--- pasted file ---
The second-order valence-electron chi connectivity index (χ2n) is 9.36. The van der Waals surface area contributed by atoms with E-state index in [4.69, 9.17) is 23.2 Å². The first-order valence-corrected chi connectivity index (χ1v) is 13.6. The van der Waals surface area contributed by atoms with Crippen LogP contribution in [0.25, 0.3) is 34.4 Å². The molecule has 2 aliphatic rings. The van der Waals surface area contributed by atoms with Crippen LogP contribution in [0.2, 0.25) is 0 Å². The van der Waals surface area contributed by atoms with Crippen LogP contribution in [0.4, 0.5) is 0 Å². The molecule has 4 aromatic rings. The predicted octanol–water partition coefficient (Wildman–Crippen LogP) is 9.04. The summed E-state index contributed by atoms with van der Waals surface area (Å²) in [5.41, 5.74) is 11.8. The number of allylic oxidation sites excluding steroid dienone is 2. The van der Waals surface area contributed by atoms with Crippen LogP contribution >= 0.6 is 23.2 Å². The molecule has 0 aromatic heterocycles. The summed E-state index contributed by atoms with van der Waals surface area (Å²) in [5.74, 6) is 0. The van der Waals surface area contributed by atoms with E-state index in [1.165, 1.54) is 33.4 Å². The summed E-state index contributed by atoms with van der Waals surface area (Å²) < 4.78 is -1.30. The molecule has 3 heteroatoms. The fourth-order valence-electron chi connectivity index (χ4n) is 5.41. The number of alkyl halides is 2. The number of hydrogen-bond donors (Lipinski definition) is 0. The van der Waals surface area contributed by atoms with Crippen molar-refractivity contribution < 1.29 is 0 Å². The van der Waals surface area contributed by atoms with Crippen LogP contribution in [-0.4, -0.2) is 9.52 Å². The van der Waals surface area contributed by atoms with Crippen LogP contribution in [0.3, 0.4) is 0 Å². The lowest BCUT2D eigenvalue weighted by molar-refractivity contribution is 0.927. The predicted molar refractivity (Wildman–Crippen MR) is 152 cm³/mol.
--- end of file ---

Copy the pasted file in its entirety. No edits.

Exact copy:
The second-order valence-electron chi connectivity index (χ2n) is 9.36. The van der Waals surface area contributed by atoms with E-state index in [4.69, 9.17) is 23.2 Å². The first-order valence-corrected chi connectivity index (χ1v) is 13.6. The van der Waals surface area contributed by atoms with Crippen LogP contribution in [0.25, 0.3) is 34.4 Å². The molecule has 2 aliphatic rings. The van der Waals surface area contributed by atoms with Crippen LogP contribution in [0.2, 0.25) is 0 Å². The van der Waals surface area contributed by atoms with Crippen LogP contribution in [0.4, 0.5) is 0 Å². The molecule has 4 aromatic rings. The predicted octanol–water partition coefficient (Wildman–Crippen LogP) is 9.04. The summed E-state index contributed by atoms with van der Waals surface area (Å²) in [5.41, 5.74) is 11.8. The number of allylic oxidation sites excluding steroid dienone is 2. The van der Waals surface area contributed by atoms with Crippen LogP contribution >= 0.6 is 23.2 Å². The molecule has 0 aromatic heterocycles. The summed E-state index contributed by atoms with van der Waals surface area (Å²) in [5.74, 6) is 0. The van der Waals surface area contributed by atoms with E-state index in [1.165, 1.54) is 33.4 Å². The summed E-state index contributed by atoms with van der Waals surface area (Å²) < 4.78 is -1.30. The molecule has 3 heteroatoms. The fourth-order valence-electron chi connectivity index (χ4n) is 5.41. The number of alkyl halides is 2. The number of hydrogen-bond donors (Lipinski definition) is 0. The van der Waals surface area contributed by atoms with Crippen molar-refractivity contribution < 1.29 is 0 Å². The van der Waals surface area contributed by atoms with Crippen LogP contribution in [-0.4, -0.2) is 9.52 Å². The van der Waals surface area contributed by atoms with Crippen LogP contribution in [0.3, 0.4) is 0 Å². The lowest BCUT2D eigenvalue weighted by molar-refractivity contribution is 0.927. The predicted molar refractivity (Wildman–Crippen MR) is 152 cm³/mol.